I also connect my lament this day to my years of work in Connecticut around youth suicide prevention, where on far too many occasions I listened to parents who were grieving the senseless death of a child from a self-inflicted gunshot wound. As a parent, I felt their pain ever so deeply, which served to make the work even more urgent. Working with teenagers in this area, I have no idea how many lives might have been saved by our work, but I know some were because they told me so.

Today, my lament only increases at the news of every incident of gun violence and so I prepared some statistics for you to ponder during this Day of Lamentation.[2] They are on the table in the rear of the church.

Among those statistics are these:

For ages 0-19:

Every day in America, 46 children and teens are shot in murders, assaults, suicides & suicide attempts, unintentional shootings, and police intervention.

Every day in America, 7 children and teens die from gun violence:

  • 4 are murdered
  • 3 die from suicide

Every day in America, 40 children and teens are shot and survive:

  • 31 injured in an attack
  • 1 survives a suicide attempt
  • 8 shot unintentionally

For all ages

Every day, 318 people in America are shot in murders, assaults, suicides & suicide attempts, unintentional shootings, and police intervention.

Every day, 96 people die from gun violence in America:

  • 34 are murdered
  • 59 die from suicide
  • 1 killed unintentionally
  • 1 killed by legal intervention
  • 1 died but was intent unknown

Every day in America, 222 people are shot and survive:

  • 164 injured in an attack
  • 10 survive a suicide attempt
  • 45 shot unintentionally
  • 3 are shot in a legal intervention

Every day this is the reality in America! I hope we are not numb to statistics like these. We hear them a lot, but every statistic carries with it the name of someone who was loved by someone. The Florida parents who sent their kids to school on February 14th had no doubt heard statistics before. The same is no doubt true of the adults who were killed and their families. And yet, because of that fateful day and the violent action of Nikolas Cruz, they, their children and families are now tragically among America’s gun violence statistics. Perhaps some of you are as close to those statistics as they are and if you feel the need to talk, I will be available throughout the day.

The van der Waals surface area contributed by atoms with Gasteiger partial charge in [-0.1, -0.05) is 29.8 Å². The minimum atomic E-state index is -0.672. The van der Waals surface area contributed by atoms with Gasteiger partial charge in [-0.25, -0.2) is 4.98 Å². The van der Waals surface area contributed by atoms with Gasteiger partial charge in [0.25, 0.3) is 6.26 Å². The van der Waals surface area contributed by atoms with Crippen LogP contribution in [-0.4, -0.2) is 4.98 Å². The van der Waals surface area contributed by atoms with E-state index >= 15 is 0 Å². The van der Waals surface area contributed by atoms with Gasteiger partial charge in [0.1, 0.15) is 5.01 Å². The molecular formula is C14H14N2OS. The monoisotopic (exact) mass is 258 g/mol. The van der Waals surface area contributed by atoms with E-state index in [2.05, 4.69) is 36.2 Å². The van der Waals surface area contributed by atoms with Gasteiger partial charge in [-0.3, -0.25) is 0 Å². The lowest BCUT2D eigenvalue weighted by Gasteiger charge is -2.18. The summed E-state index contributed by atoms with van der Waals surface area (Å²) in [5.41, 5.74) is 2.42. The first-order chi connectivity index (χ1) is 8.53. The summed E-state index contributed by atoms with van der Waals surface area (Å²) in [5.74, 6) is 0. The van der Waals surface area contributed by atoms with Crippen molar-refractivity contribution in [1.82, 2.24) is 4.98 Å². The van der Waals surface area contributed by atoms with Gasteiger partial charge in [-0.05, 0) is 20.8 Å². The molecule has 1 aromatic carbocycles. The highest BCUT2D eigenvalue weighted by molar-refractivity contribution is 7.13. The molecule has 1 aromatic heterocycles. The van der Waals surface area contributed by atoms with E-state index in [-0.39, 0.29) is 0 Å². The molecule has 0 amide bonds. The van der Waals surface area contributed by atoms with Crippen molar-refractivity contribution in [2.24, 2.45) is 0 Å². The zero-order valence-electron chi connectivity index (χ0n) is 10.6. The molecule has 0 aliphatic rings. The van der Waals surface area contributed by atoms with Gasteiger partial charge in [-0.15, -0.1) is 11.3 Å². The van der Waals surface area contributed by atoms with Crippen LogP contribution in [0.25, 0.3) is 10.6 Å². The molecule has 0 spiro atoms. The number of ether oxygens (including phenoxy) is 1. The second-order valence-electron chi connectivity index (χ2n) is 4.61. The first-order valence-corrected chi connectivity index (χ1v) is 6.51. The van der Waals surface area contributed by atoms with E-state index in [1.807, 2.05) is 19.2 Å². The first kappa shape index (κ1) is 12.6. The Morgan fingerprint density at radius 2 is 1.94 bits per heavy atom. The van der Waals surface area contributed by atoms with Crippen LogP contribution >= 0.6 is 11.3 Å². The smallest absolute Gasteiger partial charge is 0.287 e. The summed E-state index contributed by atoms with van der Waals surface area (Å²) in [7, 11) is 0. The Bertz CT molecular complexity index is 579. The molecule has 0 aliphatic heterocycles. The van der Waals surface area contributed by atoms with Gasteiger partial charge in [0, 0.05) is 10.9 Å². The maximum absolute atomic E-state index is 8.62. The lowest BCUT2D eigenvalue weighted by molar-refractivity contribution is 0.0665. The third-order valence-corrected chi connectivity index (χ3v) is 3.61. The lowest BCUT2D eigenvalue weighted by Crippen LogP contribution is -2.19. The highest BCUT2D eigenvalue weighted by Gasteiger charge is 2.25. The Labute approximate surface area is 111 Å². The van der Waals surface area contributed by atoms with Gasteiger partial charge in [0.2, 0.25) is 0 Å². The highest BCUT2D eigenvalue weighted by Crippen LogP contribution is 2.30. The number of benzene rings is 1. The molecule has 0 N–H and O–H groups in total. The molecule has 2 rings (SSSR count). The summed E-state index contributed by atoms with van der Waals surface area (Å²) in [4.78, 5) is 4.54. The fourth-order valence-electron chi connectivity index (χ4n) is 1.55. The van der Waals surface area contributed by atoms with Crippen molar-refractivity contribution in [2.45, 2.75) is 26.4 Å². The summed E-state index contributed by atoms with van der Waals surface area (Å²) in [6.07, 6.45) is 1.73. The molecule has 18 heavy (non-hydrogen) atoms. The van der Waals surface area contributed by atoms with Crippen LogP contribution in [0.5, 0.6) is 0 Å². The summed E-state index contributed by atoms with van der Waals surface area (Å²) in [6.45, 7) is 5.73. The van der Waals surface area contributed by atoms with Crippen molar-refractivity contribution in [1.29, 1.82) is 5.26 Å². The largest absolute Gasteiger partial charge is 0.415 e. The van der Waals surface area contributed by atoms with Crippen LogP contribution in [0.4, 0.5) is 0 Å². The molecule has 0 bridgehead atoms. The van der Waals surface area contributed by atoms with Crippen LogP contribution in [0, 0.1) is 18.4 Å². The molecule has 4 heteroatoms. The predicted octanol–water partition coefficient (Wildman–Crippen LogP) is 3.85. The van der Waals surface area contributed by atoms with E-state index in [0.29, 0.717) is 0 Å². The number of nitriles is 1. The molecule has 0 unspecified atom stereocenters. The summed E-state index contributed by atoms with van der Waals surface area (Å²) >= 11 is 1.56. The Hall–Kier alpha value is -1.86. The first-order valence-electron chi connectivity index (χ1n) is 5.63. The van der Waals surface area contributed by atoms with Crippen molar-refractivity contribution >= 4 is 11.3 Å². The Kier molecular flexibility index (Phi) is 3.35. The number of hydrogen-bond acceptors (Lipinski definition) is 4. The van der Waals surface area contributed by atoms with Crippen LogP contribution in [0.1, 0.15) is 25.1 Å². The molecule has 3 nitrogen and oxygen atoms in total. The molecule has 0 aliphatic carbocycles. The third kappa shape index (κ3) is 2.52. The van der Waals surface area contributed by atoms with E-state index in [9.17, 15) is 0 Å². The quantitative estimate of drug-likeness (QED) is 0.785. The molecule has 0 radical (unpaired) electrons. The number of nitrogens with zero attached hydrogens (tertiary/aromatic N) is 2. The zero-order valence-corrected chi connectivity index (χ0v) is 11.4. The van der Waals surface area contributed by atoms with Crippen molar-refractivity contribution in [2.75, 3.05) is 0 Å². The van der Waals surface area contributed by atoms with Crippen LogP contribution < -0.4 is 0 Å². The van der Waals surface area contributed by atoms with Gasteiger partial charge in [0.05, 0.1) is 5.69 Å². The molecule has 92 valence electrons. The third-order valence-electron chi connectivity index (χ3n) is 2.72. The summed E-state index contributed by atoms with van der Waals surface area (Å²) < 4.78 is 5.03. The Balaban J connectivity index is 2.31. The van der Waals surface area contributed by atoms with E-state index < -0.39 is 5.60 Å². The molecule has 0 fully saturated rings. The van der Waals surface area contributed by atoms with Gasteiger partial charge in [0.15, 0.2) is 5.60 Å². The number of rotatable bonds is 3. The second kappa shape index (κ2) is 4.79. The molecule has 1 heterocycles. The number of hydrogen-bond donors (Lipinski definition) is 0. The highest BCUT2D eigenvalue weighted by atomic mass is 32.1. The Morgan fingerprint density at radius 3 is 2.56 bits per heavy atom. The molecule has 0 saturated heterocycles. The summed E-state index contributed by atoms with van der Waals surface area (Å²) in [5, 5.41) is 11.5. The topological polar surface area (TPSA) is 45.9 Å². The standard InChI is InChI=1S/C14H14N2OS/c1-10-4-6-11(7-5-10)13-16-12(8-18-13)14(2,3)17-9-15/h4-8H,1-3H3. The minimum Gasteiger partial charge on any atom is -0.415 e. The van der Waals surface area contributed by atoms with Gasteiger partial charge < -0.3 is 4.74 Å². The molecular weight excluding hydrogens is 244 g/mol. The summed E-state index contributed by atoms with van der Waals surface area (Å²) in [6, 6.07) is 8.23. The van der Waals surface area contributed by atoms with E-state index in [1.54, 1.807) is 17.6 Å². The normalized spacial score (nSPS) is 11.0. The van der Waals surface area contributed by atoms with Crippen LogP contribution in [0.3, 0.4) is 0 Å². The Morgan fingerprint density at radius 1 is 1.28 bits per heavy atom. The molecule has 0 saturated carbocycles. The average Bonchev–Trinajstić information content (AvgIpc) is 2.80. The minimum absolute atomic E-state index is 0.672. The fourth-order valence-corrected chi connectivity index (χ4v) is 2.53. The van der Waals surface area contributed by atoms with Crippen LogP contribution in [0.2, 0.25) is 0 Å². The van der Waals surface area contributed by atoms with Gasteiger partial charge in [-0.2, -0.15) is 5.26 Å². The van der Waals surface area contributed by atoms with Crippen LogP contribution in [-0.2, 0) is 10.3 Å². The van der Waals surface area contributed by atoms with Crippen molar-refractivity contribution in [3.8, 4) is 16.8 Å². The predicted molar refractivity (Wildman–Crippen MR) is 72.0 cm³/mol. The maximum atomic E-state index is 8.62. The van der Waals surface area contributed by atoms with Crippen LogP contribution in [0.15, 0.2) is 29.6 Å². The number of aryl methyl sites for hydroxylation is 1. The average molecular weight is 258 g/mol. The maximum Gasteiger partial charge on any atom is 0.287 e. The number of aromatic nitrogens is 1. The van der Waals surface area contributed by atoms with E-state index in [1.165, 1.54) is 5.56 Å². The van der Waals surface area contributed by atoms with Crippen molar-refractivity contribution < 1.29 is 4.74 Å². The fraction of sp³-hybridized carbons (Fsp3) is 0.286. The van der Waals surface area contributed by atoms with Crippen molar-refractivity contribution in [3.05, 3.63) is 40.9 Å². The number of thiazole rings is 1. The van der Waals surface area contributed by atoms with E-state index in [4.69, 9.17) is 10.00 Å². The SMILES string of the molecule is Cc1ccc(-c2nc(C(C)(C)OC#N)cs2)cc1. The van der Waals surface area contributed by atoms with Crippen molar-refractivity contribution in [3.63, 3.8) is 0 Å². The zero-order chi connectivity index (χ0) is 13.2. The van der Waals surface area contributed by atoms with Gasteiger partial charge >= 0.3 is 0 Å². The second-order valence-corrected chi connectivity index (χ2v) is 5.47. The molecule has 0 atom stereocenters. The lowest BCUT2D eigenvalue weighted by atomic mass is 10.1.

Today, those parents and family members are rightly raising their voices of lament, along with those who survived that shooting and many, many more who are saying “enough is enough.” I am saying, enough is enough!

Throughout this Day of Lamentation, people will come and go; prayers and reflections will be offered every hour on the hour; a quiet space to think and pray will be maintained. During the 10 AM segment, the tower bells will ring seventeen times in remembrance of the seventeen who lost their lives one month ago today at Marjory Stoneman Douglas High School. At that time, we will remember them by name.

Alyssa Alhadeff (14),
Scott Beigel (35),
Martin Duque Anguiano (14),
Nicholas Dworet (17),
Aaron Feis (37),
Jamie Guttenberg (14),
Chris Hixon (49),
Luke Hoyer (15),
Cara Loughran (14),
Gina Montalto (14),
Joaquin Oliver (17),
Alaina Petty (14),
Meadow Pollack (18),
Helena Ramsay (17),
Alex Schachter (14),
Carmen Schentrup (16).

Now, in the silence that follows, I invite you to pray for ALL victims of gun violence and for the courage to demand and work for changes in the face of this crisis.

The Rt. Rev. Thomas C. Ely
Tenth Bishop of the Episcopal Church in Vermont

[1] Michael D. Guinan, OFM, is a professor of Old Testament, Semitic languages and biblical spirituality at the Franciscan School of Theology in Berkeley, California.